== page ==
Multitasking costs differed vastly between multitasking settings; higher multitasking costs were present in the VSWM-RT combination when compared with VSWM-posture (z = 22.169, p < 0.001). In general, the concurrent tasks (RT/postural control) showed more multitasking costs when compared with the VSWM task (z = 11.393, p < 0.001). A main effect of age group between children and young adults was qualified by an interaction with multitasking setting, revealing fewer costs in the children group which was only robust in the VSWM-RT setting (z = 4.913, p < 0.001). A task by age group interaction (z = 3.727, p < 0.001) revealed disproportionately larger costs in young adults for the VSWM but not for the concurrent task when compared with the pooled older adults. The difference between the concurrent task and the VSWM task was dependent on the multitasking setting, and this was indicated by a setting by task interaction revealing larger differences in multitasking costs between RT and VSWM than between postural control and VSWM (z = 9.252, p = 0.001). A three-way interaction indicated that this difference was not of the same magnitude in children and young adults, suggesting differences are larger in young adults when compared with children (z = 4.382 p < 0.001).


Our study is the first to investigate multitasking in a lifespan sample using two different task combinations. To this end we combined a visuo-spatial working memory (VSWM) task on the one hand with reaction time (RT) and postural control tasks on the other. By means of criterion-referenced testing we individually calibrated VSWM task demands, successfully equating age groups at the level of percentages correct in single-task contexts. This methodological approach was key for our goal to avoid ceiling- or floor effects which presumably disguised dual-task effects in young adults and overestimated them in children or older adult groups in previous studies6.

Calibration data for working memory and single-task performances in posture and RT tasks revealed the typical U-shape function with young adults outperforming all other groups and children performing at comparable levels with older adults. Applying stabilogram-diffusion analysis (SDA) enabled us to replicate the developmental changes in control processes shown in Van Humbeeck et al. (2023). Two novel findings emerged: first, our results revealed that developmental trajectories for postural control of AP- and ML-sway differ considerably between age groups. Pronounced effects in children when ML-sway was considered confirm earlier hypotheses that related control processes lag behind AP-control during development40. Second, markedly different behavior in long-term control processes supported the idea that middle-aged adults could compensate for age-related alterations by adjusting long-term control processes.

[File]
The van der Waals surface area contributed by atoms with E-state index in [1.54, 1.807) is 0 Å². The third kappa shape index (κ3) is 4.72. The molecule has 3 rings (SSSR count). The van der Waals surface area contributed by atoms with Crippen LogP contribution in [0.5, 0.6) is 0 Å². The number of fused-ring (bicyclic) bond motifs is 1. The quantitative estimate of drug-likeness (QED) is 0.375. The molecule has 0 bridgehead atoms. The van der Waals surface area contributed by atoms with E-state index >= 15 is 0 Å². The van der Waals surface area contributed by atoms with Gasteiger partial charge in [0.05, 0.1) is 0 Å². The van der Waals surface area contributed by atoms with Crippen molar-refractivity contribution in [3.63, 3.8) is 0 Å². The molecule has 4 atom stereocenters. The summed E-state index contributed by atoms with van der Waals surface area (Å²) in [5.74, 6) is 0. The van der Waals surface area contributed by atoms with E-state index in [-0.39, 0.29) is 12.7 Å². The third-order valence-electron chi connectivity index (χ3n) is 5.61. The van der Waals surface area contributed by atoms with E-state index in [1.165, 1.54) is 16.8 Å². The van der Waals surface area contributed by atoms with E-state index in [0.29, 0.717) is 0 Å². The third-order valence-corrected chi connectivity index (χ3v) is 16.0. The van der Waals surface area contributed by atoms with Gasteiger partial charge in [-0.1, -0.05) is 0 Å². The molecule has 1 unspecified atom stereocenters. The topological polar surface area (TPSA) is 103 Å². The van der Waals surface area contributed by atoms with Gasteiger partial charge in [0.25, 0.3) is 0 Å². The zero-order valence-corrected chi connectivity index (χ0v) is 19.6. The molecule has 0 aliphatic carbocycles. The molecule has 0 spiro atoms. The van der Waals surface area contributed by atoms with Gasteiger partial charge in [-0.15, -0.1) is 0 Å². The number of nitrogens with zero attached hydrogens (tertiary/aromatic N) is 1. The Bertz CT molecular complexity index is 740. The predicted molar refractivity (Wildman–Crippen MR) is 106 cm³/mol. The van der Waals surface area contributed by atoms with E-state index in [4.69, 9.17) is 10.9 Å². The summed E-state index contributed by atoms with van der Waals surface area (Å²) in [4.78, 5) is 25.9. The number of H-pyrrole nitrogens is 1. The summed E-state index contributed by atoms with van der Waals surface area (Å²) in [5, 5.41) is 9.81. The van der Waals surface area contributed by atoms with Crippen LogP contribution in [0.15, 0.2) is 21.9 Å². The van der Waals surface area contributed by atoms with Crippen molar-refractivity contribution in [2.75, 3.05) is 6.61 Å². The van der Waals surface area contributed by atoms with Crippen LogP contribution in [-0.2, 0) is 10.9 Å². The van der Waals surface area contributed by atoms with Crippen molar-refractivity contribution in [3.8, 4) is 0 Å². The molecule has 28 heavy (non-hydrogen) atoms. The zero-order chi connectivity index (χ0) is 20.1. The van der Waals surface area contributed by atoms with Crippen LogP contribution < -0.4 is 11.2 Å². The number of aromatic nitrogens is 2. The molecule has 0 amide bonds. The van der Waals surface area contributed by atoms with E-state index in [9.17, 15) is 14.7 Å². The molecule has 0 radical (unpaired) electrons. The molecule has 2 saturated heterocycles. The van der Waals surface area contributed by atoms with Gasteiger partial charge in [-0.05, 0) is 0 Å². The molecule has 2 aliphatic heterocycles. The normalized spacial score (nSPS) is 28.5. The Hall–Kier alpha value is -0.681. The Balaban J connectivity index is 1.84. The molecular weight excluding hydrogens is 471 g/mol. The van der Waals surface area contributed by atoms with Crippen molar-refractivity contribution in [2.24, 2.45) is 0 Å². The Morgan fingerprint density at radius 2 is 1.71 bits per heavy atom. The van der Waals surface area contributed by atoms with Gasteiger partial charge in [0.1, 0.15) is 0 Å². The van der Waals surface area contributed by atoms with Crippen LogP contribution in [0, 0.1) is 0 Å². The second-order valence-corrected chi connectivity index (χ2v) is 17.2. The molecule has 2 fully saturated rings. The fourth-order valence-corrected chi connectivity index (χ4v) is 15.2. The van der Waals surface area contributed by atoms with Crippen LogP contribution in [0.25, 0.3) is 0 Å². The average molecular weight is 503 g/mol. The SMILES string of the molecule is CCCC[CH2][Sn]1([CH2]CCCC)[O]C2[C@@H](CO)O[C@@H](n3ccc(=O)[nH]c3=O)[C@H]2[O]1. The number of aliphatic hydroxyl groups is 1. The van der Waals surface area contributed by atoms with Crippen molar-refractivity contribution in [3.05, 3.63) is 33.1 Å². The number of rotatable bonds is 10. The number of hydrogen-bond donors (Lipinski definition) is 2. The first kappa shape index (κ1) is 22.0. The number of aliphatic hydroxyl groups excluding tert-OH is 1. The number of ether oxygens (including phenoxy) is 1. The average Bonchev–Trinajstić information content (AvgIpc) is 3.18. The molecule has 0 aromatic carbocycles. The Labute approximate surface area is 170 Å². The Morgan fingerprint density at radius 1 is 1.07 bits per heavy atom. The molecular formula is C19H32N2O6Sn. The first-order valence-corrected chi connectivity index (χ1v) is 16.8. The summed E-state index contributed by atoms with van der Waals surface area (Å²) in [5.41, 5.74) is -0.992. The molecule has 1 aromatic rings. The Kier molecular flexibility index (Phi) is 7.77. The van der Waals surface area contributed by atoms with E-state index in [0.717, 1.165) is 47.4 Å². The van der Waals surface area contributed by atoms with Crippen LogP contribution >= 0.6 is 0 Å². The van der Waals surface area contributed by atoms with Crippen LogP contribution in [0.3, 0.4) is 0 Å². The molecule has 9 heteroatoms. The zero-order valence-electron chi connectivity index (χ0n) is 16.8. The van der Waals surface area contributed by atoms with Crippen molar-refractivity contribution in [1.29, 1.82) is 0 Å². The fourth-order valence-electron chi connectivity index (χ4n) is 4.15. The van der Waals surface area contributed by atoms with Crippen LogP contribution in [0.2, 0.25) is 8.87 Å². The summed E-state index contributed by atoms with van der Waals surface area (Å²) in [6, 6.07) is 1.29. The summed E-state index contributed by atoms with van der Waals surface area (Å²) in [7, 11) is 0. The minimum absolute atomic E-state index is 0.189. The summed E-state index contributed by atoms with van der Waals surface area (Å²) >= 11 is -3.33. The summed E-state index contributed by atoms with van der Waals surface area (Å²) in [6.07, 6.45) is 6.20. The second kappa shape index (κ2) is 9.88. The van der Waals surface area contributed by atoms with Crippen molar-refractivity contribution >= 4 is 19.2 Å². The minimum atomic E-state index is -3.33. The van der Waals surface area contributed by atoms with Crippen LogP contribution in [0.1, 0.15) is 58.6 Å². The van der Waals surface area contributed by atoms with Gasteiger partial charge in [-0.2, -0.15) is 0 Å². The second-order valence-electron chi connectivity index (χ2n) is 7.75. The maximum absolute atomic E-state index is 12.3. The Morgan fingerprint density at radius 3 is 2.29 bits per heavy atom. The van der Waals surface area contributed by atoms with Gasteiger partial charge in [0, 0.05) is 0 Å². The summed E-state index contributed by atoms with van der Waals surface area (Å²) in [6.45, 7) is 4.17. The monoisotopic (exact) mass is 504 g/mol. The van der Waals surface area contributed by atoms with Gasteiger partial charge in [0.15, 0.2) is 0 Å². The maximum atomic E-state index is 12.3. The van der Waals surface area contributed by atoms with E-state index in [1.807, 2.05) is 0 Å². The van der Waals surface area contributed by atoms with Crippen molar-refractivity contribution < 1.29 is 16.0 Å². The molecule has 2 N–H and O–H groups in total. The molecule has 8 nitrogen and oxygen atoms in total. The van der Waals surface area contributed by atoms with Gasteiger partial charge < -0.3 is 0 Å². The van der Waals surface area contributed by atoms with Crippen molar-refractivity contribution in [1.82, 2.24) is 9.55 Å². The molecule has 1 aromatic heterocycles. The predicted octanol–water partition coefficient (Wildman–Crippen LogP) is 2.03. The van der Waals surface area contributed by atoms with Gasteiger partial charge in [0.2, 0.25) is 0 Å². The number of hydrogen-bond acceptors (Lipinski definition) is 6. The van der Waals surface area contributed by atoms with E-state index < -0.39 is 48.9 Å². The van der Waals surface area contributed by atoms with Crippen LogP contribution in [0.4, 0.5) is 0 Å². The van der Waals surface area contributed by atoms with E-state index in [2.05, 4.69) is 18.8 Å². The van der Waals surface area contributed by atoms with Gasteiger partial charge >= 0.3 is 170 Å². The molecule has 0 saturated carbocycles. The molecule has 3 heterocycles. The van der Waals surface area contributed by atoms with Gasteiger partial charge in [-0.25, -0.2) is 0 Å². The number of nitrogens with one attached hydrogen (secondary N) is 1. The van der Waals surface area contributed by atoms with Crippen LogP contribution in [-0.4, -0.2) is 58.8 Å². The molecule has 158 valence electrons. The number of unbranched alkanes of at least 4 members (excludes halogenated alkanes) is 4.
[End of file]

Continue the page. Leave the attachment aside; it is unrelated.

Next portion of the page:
Our multitasking manipulations yielded robust performance decrements for all task combinations. Increasing postural control challenges directly affected concurrent VSWM performance in most groups thereby demonstrating that to a certain extent, related tasks share common underlying mechanisms. Different from several earlier studies we did not see pronounced multitasking costs in the cognitive task for children nor older adults7,15,19. We attribute this to our criterion-referenced testing approach. Here we follow Anderson et al. who found similar results combining two cognitive tasks and argued that age-differential dual-task costs at both ends of the lifespan partially reflect limitations in single-task performance6. A noteworthy exception from the overall pattern were middle-aged adults who retained single-task VSWM performance.

We did find age-differential costs of multi-tasking in postural stability, however. SDA parameters revealed that long-term control and the relative timing of postural control mechanisms were affected by concurrent working memory demands. Importantly, these effects were pronounced in middle-aged and older adults compared with young adults. This finding is in line with the cognitive compensation hypothesis suggesting that middle-aged and older adults recruit "cognitive" processes to a larger degree than young adults when controlling their posture37. Age-differential effects showed for ML- but not for AP-sway, signifying that the sway axis linked to an elevated risk of falls in the elderly is also the most responsive to multitasking in this age group42,44,45. Note that traditional summary measures of postural stability like the ellipse area failed to discover age-differential performance decrements under dual-task conditions pointing to a possible source of inconsistent findings in previous studies.